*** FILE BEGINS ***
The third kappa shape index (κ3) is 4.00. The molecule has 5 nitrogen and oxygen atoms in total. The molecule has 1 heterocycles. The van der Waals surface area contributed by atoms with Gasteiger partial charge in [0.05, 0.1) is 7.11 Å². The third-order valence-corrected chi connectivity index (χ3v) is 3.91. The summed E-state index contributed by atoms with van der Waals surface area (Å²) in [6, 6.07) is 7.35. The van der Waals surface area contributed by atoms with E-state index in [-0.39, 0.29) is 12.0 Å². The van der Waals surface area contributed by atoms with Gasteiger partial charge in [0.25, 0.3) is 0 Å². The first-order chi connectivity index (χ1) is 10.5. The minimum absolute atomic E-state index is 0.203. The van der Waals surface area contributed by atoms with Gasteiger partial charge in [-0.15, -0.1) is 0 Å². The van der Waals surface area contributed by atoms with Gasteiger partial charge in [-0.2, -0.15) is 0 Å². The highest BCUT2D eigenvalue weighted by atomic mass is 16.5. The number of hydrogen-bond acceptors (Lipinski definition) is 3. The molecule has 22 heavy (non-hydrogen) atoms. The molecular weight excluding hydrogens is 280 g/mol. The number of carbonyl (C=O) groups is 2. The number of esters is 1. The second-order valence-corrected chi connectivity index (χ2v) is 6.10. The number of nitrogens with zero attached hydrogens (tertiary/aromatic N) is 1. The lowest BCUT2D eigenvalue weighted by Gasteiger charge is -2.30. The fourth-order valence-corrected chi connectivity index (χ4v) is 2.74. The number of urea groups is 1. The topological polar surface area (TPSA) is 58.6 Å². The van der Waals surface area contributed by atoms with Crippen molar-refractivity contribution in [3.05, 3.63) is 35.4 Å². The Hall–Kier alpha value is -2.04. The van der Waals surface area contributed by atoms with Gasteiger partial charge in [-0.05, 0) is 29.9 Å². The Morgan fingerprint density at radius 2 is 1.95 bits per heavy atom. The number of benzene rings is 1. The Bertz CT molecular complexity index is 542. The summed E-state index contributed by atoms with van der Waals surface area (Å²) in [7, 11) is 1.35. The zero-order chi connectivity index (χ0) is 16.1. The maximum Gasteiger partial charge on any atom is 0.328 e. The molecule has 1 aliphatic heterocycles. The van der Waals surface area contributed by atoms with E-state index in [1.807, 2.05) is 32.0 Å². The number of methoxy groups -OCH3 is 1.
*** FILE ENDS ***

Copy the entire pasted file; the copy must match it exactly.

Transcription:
The third kappa shape index (κ3) is 4.00. The molecule has 5 nitrogen and oxygen atoms in total. The molecule has 1 heterocycles. The van der Waals surface area contributed by atoms with Gasteiger partial charge in [0.05, 0.1) is 7.11 Å². The third-order valence-corrected chi connectivity index (χ3v) is 3.91. The summed E-state index contributed by atoms with van der Waals surface area (Å²) in [6, 6.07) is 7.35. The van der Waals surface area contributed by atoms with E-state index in [-0.39, 0.29) is 12.0 Å². The van der Waals surface area contributed by atoms with Gasteiger partial charge in [0.25, 0.3) is 0 Å². The first-order chi connectivity index (χ1) is 10.5. The minimum absolute atomic E-state index is 0.203. The van der Waals surface area contributed by atoms with Gasteiger partial charge in [-0.15, -0.1) is 0 Å². The van der Waals surface area contributed by atoms with Gasteiger partial charge in [-0.2, -0.15) is 0 Å². The highest BCUT2D eigenvalue weighted by atomic mass is 16.5. The number of hydrogen-bond acceptors (Lipinski definition) is 3. The molecule has 22 heavy (non-hydrogen) atoms. The molecular weight excluding hydrogens is 280 g/mol. The number of carbonyl (C=O) groups is 2. The number of esters is 1. The second-order valence-corrected chi connectivity index (χ2v) is 6.10. The number of nitrogens with zero attached hydrogens (tertiary/aromatic N) is 1. The lowest BCUT2D eigenvalue weighted by Gasteiger charge is -2.30. The fourth-order valence-corrected chi connectivity index (χ4v) is 2.74. The number of urea groups is 1. The topological polar surface area (TPSA) is 58.6 Å². The van der Waals surface area contributed by atoms with Crippen molar-refractivity contribution in [3.05, 3.63) is 35.4 Å². The Hall–Kier alpha value is -2.04. The van der Waals surface area contributed by atoms with Gasteiger partial charge in [-0.05, 0) is 29.9 Å². The Morgan fingerprint density at radius 2 is 1.95 bits per heavy atom. The number of benzene rings is 1. The Bertz CT molecular complexity index is 542. The summed E-state index contributed by atoms with van der Waals surface area (Å²) in [7, 11) is 1.35. The zero-order chi connectivity index (χ0) is 16.1. The maximum Gasteiger partial charge on any atom is 0.328 e. The molecule has 1 aliphatic heterocycles. The van der Waals surface area contributed by atoms with E-state index in [1.807, 2.05) is 32.0 Å². The number of methoxy groups -OCH3 is 1.